Gut-Friendly RoutinesJan 19, 2023
How your gut functions plays a huge role in how you feel throughout the day, mentally and physically! Feeling bloated? Your day might not be the greatest. On the days when you’re not bloated and uncomfortable, you feel like you can accomplish anything.
Building daily routines that support gut health is crucial for maintaining those good days!
Consistency and your gut
When it comes to healing your gut, consistency is key! Your body thrives with routine and structure. Why? Because a routine is essentially an order of actions with expected results. If your routine doesn’t have gut-supporting habits within, the outcome is poor digestion and the accompanying symptoms. When you build your routines with gut health support front of mind, you can expect improved digestion and more energy to tackle your day—plus you’ll feel more comfortable in your body.
Additionally, having structure and a sustainable routine helps alleviate stress by removing the guesswork and decision-making from your day. When gut-supporting habits become second nature through consistent routines, your mind and body can rest knowing that you’re doing everything you can to feel good.
Building gut-friendly routines
Establishing a healthy routine can be difficult. Let’s be honest, it’s easier to pick up a bag of chips than it is to ensure you’re hitting your daily vegetable intake. Routines are uncomfortable and require planned effort. When you push your body out of its comfort zone with new habits or a different routine, it desperately wants to get back to what it knows. Then, your mind plays tricks on you to get back to your comfort zone. These tricks come in the form of cravings, negative self-talk, lack of motivation and anything else that prevents you from reaching your goals.
It helps to remember your “why”! If you set the intention that you’re building a gut-friendly routine to heal from the inside out, it makes everything a bit easier. If you rush through your routine, feeling like these to-dos are chores, then you won’t see your desired results.
Gut-healing habits to incorporate into your routine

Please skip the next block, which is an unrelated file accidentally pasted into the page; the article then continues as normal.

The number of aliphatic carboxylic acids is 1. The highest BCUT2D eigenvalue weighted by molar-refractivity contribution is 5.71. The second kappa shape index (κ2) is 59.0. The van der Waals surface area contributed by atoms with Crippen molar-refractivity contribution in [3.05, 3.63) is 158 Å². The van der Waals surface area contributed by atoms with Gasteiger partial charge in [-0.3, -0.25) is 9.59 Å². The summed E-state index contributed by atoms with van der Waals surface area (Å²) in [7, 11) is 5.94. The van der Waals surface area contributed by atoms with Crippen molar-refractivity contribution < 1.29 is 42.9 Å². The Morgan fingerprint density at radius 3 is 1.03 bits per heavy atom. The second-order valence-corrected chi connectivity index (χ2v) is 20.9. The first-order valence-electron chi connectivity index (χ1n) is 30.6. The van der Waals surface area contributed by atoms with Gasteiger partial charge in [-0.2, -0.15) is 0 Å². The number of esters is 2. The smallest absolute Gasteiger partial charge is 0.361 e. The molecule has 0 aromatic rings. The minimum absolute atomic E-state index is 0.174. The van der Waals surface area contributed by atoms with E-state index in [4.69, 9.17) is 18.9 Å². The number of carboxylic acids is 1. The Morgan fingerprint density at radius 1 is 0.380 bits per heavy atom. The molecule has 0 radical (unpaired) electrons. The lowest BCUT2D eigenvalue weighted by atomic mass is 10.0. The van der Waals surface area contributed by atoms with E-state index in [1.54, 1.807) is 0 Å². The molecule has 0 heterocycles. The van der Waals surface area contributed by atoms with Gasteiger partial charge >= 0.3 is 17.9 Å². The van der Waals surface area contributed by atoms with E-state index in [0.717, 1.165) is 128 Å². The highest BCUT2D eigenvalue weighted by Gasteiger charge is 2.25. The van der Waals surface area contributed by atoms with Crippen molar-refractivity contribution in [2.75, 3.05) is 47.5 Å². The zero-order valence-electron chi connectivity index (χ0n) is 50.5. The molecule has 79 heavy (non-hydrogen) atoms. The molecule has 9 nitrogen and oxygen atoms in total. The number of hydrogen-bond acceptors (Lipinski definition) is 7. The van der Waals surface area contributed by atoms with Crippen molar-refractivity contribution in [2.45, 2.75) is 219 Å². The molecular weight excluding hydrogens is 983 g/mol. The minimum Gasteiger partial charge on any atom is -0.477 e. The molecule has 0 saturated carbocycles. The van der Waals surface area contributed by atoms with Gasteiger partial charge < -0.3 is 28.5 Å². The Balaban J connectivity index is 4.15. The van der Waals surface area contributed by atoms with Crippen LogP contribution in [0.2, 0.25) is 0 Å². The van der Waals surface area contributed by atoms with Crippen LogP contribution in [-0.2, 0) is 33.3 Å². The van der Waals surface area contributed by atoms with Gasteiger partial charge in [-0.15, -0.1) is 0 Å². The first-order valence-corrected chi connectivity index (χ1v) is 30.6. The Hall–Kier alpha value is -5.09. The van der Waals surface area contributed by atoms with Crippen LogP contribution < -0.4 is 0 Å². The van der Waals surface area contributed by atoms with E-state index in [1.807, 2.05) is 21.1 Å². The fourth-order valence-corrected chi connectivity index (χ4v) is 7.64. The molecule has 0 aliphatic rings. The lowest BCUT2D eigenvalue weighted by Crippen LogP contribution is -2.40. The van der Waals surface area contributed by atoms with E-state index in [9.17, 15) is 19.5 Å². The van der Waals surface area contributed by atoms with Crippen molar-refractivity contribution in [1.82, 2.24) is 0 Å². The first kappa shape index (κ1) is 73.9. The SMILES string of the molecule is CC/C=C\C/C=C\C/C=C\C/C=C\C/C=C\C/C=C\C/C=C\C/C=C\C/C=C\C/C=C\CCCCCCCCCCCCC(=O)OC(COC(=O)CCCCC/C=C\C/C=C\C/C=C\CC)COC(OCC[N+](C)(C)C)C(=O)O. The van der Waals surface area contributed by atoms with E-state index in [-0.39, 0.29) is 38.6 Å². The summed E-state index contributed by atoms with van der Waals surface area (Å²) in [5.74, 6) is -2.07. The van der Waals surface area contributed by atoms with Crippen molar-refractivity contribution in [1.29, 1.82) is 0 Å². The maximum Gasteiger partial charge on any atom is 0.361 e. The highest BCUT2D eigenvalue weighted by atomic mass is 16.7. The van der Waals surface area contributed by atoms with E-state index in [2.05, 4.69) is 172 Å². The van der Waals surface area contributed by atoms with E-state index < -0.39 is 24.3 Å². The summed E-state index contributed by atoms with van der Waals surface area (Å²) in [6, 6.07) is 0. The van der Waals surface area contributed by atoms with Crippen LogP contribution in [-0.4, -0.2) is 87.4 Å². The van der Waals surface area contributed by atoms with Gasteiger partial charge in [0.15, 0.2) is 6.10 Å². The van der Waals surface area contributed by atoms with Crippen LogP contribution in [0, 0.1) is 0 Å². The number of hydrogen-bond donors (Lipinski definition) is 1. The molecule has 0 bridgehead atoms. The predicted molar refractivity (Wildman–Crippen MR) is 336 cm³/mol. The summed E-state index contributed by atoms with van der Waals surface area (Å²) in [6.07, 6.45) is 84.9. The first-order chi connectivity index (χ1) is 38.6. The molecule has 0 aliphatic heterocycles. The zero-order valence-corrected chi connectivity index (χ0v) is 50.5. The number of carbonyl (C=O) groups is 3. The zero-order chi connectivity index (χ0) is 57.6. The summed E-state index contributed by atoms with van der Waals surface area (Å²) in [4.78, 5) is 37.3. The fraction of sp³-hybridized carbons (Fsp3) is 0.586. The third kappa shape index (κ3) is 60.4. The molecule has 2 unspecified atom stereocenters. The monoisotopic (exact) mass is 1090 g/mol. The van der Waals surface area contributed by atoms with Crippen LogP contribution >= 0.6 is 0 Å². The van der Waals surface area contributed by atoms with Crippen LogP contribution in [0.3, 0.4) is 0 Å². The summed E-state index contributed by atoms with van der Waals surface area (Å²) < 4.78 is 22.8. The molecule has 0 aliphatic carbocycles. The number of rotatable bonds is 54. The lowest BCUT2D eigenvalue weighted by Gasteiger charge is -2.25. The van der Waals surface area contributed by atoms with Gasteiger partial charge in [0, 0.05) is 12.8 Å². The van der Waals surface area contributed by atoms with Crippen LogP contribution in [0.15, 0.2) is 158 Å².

Here are my top habits to integrate into your daily lifestyle that will support your healing. It’s not just about adding more gut healthy foods into your diet!
1. Wake up and drink warm lemon water.
You could use limes if you prefer as well! According to ayurvedic teachings, lemons and limes help loosen toxins in the digestive system. Warm lemon water also supports digestion by stimulating the gastrointestinal tract and peristalsis—the waves of muscle contractions within the intestinal walls that keep things moving. Additionally, starting your day with warm lemon water balances the pH in your body because of the lemon’s alkaline nature. That’s right! Lemon juice is acidic until it’s metabolized in the body.
2. Eat balanced high-fiber meals
Eating low-fiber foods, or relying on the same fiber supplement every day can damage your gut microbiota and the health of your mucus wall.
A proper fiber diet feeds and makes the bacteria inside the gut thrive. When those good gut bugs thrive, they increase and form new types of good bacteria. When you have a variety of microbes, the mucus wall within the stomach and intestines can thicken, which then lowers inflammation and better protects the body from the busy bacteria population.
Incorporate a large array of fresh fruits, grains, and vegetables with every meal throughout the day and your gut will appreciate the variety!
3. Eat without distractions and/or being rushed
Taking a break to eat a meal should be a time for you to focus on healing. Eating while stressed or distracted prevents your body from entering its rest and digest mode.